First Pediatric Care Center
Margaret Lubega, MD
Pediatrician located in Gastonia, NC
Though most bug bites can cause your child nothing more than a persistent need to scratch, some bites or stings from spiders or bees can prove much more serious. At First Pediatric Care Center in Gastonia, North Carolina, Dr. Margaret Lubega offers services to diagnose and treat a wide range of insect bites to prevent infection or a life-threatening emergency reaction. If your child has been bitten or stung, it’s a good idea to schedule a medical checkup to avoid additional health complications. Schedule an appointment online or by calling the office directly.
Insect Bites Q & A
How do I treat a bee sting?
You can usually see the stinger still in the skin with a bee sting. A wasp keeps its stinger and can sting repeatedly.
Carefully remove the stinger, and wash the area with soap and warm water several times a day to prevent infection. You can also use an ice pack and over-the-counter anti-inflammatories to reduce pain and swelling.
If a bee stings the inside of your child’s mouth, it’s important to seek immediate medical attention. Swelling inside the mouth can affect breathing. If your child is already experiencing breathing difficulties, call 911.
You should also seek medical treatment if your child’s skin develops a rash or swelling is still present three days after the sting. Dr. Lubega can also provide an emergency care plan if your child has life-threatening allergies to bee or wasp stings, including prescription injections to prevent anaphylactic shock.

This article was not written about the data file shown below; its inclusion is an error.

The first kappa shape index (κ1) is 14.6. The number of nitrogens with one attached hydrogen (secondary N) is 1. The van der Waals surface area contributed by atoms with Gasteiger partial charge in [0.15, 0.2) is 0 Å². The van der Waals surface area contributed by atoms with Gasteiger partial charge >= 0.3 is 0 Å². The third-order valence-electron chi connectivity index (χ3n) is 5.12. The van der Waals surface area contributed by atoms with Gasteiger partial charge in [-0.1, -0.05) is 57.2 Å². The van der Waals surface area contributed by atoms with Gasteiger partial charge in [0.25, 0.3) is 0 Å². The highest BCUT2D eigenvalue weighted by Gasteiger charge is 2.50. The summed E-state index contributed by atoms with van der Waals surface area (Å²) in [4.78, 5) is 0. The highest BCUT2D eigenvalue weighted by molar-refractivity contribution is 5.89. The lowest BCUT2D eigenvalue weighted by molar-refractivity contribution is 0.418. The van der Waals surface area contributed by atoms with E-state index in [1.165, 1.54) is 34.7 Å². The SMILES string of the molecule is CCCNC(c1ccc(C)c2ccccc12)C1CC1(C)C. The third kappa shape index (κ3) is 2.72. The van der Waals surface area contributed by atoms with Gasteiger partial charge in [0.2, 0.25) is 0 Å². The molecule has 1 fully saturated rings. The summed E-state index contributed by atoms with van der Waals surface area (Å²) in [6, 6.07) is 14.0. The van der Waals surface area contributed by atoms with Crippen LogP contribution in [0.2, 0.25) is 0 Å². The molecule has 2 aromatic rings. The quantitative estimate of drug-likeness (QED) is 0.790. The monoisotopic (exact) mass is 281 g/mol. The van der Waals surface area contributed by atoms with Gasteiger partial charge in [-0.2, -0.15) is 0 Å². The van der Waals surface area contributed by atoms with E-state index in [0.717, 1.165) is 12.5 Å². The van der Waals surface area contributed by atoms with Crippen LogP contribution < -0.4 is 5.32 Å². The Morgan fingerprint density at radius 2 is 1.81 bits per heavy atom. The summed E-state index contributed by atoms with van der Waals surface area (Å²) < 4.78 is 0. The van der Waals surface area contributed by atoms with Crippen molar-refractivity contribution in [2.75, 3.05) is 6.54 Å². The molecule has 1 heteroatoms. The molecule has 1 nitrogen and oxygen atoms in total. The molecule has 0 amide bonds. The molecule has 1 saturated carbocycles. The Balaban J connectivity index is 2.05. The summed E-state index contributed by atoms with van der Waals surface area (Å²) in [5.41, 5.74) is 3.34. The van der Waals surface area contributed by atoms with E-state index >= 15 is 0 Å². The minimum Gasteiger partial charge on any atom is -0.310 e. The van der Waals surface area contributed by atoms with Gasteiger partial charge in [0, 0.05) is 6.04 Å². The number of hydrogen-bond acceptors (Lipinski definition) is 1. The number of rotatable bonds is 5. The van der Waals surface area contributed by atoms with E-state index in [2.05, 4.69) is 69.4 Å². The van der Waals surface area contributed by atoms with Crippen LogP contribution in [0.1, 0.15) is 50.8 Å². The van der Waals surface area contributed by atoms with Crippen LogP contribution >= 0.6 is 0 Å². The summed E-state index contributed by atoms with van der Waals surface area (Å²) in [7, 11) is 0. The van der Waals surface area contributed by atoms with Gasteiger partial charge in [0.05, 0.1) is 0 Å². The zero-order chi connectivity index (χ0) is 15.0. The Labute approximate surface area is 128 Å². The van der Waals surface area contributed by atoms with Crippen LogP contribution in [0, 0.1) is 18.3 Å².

How do I treat spider bites?
There are some spiders that can cause life-threatening injuries, including the brown recluse or a black widow spider. If you suspect a bite is the result of one of these spiders, seek immediate medical treatment at the nearest emergency room. If possible, bring the spider with you in a sealed container for easier identification.
If you’re sure the spider bite is from a harmless variety of spider, you should wash the area with soap and water several times a day to prevent infection. If your child’s skin becomes hot or inflamed, schedule a medical checkup with Dr. Lubega so that she can properly diagnose and treat a possible infection.
What do I do if I find a tick on my child?
Ticks can be problematic for children who spend a lot of time outside, especially in wooded areas. It’s important to check your child’s skin for ticks as soon as possible after coming inside.
Thoroughly check their body for ticks, especially the scalp, underarms, and legs. If you find a ticket, use a pair of tweezers or a tick removal kit to grab the tick’s head and pull upward until the tick releases from the skin. Once the tick is gone, wash the area with rubbing alcohol.
If possible, save the tick in a container. Dr. Lubega may want to view it to determine if your child is at increased risk for Lyme disease.
For specific help with insect bite questions, call the office or book an appointment online.
For more information, read more at the American Academy of Pediatrics.